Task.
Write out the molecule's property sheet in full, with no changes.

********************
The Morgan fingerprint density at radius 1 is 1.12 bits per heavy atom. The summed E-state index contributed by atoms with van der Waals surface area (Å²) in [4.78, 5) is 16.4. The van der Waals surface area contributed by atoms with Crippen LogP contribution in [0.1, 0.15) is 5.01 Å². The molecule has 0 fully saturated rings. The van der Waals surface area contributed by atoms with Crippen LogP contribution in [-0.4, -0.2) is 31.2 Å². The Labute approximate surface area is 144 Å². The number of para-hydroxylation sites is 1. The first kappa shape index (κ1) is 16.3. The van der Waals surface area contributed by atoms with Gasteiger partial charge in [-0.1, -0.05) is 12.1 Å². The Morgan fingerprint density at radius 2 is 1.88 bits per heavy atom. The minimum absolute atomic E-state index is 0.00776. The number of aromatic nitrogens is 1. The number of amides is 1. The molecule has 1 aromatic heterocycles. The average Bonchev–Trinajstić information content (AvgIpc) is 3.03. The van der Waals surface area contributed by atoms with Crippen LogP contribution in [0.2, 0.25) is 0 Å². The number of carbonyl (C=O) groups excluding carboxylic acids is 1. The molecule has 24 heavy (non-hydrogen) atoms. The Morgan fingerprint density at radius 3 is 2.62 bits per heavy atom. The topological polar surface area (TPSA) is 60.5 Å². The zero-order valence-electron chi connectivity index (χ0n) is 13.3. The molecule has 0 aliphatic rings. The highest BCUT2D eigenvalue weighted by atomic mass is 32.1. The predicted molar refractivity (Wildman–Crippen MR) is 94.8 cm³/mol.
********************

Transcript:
The Morgan fingerprint density at radius 1 is 1.12 bits per heavy atom. The summed E-state index contributed by atoms with van der Waals surface area (Å²) in [4.78, 5) is 16.4. The van der Waals surface area contributed by atoms with Crippen LogP contribution in [0.1, 0.15) is 5.01 Å². The molecule has 0 fully saturated rings. The van der Waals surface area contributed by atoms with Crippen LogP contribution in [-0.4, -0.2) is 31.2 Å². The Labute approximate surface area is 144 Å². The number of para-hydroxylation sites is 1. The first kappa shape index (κ1) is 16.3. The van der Waals surface area contributed by atoms with Gasteiger partial charge in [-0.1, -0.05) is 12.1 Å². The Morgan fingerprint density at radius 2 is 1.88 bits per heavy atom. The minimum absolute atomic E-state index is 0.00776. The number of aromatic nitrogens is 1. The number of amides is 1. The molecule has 1 aromatic heterocycles. The average Bonchev–Trinajstić information content (AvgIpc) is 3.03. The van der Waals surface area contributed by atoms with Crippen LogP contribution in [0.2, 0.25) is 0 Å². The number of carbonyl (C=O) groups excluding carboxylic acids is 1. The molecule has 24 heavy (non-hydrogen) atoms. The Morgan fingerprint density at radius 3 is 2.62 bits per heavy atom. The topological polar surface area (TPSA) is 60.5 Å². The zero-order valence-electron chi connectivity index (χ0n) is 13.3. The molecule has 0 aliphatic rings. The highest BCUT2D eigenvalue weighted by atomic mass is 32.1. The predicted molar refractivity (Wildman–Crippen MR) is 94.8 cm³/mol.